Crowded street in New Orleans
What Makes New Orleans Mac And Cheese Slightly Different
New Orleans mac and cheese is far from the classic Kraft version we know and love. Depending on the version, this unique dish is made with spaghetti or any kind of long noodle.
The history of this variation is murky, and it's difficult to find outside Louisiana. While regular mac and cheese can be made on the stovetop, the NOLA version is always baked.
Crafted from a blonde roux of butter and flour and an egg custard made of milk, eggs, and cheese, it has several variations, with cooks tweaking the blend of cheeses and the sauce.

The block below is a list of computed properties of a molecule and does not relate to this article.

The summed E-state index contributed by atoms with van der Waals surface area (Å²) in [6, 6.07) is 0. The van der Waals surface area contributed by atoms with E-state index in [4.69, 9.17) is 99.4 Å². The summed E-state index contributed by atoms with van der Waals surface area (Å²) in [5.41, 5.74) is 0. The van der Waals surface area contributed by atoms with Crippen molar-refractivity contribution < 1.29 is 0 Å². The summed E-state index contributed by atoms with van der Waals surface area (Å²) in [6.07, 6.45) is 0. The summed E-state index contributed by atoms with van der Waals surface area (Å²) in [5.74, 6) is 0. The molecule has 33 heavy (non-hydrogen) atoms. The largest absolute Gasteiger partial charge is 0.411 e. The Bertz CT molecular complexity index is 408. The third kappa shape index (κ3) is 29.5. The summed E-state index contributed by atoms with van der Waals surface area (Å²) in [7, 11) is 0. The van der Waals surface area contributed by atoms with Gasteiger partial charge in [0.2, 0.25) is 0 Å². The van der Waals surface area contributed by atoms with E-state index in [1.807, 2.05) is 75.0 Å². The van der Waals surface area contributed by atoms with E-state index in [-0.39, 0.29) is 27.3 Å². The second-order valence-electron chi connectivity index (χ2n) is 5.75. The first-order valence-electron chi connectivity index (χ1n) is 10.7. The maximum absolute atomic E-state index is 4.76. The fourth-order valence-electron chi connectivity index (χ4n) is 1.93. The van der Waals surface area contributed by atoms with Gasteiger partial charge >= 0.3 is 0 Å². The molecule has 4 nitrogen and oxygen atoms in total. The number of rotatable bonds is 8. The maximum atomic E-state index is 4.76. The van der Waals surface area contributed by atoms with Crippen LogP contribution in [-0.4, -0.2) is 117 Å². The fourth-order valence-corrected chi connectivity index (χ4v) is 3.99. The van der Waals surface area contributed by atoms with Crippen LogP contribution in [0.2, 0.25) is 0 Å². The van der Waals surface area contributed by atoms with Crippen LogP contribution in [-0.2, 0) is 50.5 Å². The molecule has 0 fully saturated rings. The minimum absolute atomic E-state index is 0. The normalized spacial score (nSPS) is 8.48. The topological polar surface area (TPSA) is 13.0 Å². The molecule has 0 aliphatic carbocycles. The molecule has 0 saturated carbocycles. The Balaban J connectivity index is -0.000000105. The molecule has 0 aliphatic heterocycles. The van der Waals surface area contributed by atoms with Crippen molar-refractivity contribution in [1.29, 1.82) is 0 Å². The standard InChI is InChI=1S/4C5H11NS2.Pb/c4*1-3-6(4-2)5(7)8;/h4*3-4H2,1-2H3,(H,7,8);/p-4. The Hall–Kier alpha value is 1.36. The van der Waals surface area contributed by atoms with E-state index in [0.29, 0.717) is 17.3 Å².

The NOLA mac and cheese uses noodles that are usually par-cooked before baking, and a mornay sauce (a type of béchamel sauce thickened with shredded cheese) might serve as a base.
Any combination of cheeses can be added to the NOLA mac and cheese. It’s made almost the same way as regular baked mac and cheese but has spaghetti subbed in for elbow macaroni.
Its origins are likely rooted in the influx of Italian immigrants to New Orleans at the turn of the twentieth century, which made Italian food locally prevalent to a great extent.
While it isn't the only version of mac and cheese prevailing in New Orleans, you might end up eating these baked spaghetti noodles if you're at a local's house around Thanksgiving.